Urban Outfitters Inc.’s foray into the apparel rental bandwagon is officially open for business.
Nuuly, a cool, casual and decidedly millennial answer to Rent the Runway’s unlimited subscription service, launched Tuesday with more than 1,000 items from more than 100 different women’s brands. The program’s rentals include offerings from the group’s own brands—Anthropologie, BHLDN, Terrain and Free People—as well as pieces from brands like Levi’s, AYR, Agolde, Paige, Yumi Kim, Cititzens of Humanity, Universal Standard and more.
For $88, subscribers can rent six pieces per month. Rentals are sent back in a reusable shipping valise with a a pre-paid return label on a subscriber’s “Monthly Swap Date.” And, should they find a piece or two they just can’t part with, there’s always the option to buy. Similar to competitive apparel rental programs, Nuuly doesn’t charge late or damage fees, takes care of laundering and dry cleaning and gives customers the freedom to pause the service or cancel whenever they want.
Urban Outfitters Inc. first announced plans for Nuuly in May, and the company has dedicated a core team of about 70 people to getting the concept launched, according to Dave Hayne, the company’s president. By summer 2020, Nuuly will create more than 250 new jobs in the Philadelphia area across the firm’s home office and warehouse, he said.
The company declined to disclose the number of consumers who signed up to be on the waitlist.
When asked about the research that preceded the program’s build-out, Hayne told Sourcing Journal, “Our program and plan offering is based on extensive surveys, interviews, and focus groups, both to existing Urban brand customers and potential new customers.”
A notable takeaway gleaned from these efforts was that while interest in apparel rental subscription services was high, adoption and awareness among respondents were comparatively low. “We also gained the important insight that easy access to a broad assortment is an apparel renter’s primary motivation,” Hayne said. He pointed to Urban Outfitters Inc.’s in-house labels, a sizeable flock of third-party brands and “a curated selection of special vintage pieces” as the elements of Nuuly’s ample and diverse selection.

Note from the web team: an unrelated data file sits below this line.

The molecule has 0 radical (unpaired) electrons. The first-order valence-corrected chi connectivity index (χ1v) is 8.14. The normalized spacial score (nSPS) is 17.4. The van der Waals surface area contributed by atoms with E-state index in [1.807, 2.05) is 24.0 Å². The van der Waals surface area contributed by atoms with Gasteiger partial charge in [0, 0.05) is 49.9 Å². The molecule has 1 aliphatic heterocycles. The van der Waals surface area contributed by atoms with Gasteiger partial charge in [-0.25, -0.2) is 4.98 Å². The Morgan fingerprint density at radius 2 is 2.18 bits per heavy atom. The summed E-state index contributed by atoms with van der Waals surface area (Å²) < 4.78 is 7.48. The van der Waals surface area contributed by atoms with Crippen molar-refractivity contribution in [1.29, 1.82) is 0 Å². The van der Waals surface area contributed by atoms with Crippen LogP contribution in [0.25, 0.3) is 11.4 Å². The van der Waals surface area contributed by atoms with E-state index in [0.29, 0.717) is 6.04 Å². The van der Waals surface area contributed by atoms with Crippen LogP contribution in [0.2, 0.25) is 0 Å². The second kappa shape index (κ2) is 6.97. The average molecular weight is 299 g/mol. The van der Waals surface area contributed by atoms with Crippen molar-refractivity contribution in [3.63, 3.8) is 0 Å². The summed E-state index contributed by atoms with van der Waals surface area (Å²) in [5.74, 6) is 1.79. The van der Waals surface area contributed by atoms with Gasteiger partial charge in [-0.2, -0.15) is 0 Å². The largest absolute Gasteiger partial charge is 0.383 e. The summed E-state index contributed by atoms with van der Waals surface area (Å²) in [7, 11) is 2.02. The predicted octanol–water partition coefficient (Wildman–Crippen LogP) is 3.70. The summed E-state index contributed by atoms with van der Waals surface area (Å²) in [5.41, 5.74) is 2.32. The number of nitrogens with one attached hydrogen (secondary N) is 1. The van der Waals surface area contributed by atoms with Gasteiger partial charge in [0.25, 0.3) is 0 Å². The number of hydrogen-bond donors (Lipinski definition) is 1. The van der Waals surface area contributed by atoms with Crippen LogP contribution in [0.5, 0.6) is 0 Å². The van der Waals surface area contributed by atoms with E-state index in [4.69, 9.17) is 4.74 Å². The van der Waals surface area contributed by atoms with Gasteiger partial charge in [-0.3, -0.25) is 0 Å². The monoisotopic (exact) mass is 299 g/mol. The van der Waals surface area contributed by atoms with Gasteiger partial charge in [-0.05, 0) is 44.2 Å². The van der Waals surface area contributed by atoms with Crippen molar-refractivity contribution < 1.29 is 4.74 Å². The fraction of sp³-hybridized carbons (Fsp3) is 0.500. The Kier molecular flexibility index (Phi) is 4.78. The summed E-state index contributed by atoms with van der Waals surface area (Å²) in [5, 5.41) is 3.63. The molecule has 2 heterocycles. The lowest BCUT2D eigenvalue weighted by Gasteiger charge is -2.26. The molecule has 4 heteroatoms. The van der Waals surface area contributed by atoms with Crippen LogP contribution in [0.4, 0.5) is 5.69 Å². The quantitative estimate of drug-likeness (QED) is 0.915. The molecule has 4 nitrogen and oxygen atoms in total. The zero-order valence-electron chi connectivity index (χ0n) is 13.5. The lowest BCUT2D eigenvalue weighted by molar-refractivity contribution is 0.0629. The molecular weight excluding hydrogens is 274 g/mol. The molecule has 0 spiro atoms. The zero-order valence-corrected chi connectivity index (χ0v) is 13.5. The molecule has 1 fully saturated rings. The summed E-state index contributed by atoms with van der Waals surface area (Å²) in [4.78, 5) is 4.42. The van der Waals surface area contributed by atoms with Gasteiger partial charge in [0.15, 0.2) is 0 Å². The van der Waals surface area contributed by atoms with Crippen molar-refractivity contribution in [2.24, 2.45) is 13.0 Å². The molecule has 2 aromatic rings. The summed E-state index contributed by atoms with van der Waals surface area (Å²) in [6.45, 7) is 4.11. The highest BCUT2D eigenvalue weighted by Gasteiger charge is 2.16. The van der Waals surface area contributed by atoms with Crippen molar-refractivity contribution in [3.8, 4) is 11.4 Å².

Hayne explained that Urban Outfitters Inc. has also been shifting its marketing efforts to mirror the consumer’s expectations, by offering greater breadth and depth of e-commerce, omnichannel and mobile experiences. The idea for Nuuly was born of an uptick in interest in subscription and “sharing economy models.”
“Customers are looking to add newness and excitement to their wardrobe in a sustainable way,” he said. “We believe the heaviest adopters for Nuuly will fall into two main groups, women ages 25-35 and 35-45, and we have developed the assortment accordingly to ensure we are speaking to both of these important demographics.”
Nuuly’s offerings will also be size-inclusive, Hayne said, with the service’s core assortment ranging from size 00-26 and a specialized capsule of styles that ranges up to size 40.
At nearly half the cost of Rent the Runway’s unlimited program (which goes for $159 a month), Nuuly may prove to be a more accessible, and inclusive, offering for the millennial consumer.
“It’s our goal for Nuuly to fill this white space as a full lifestyle brand,” Hayne said.
With assistance by Jessica Binns.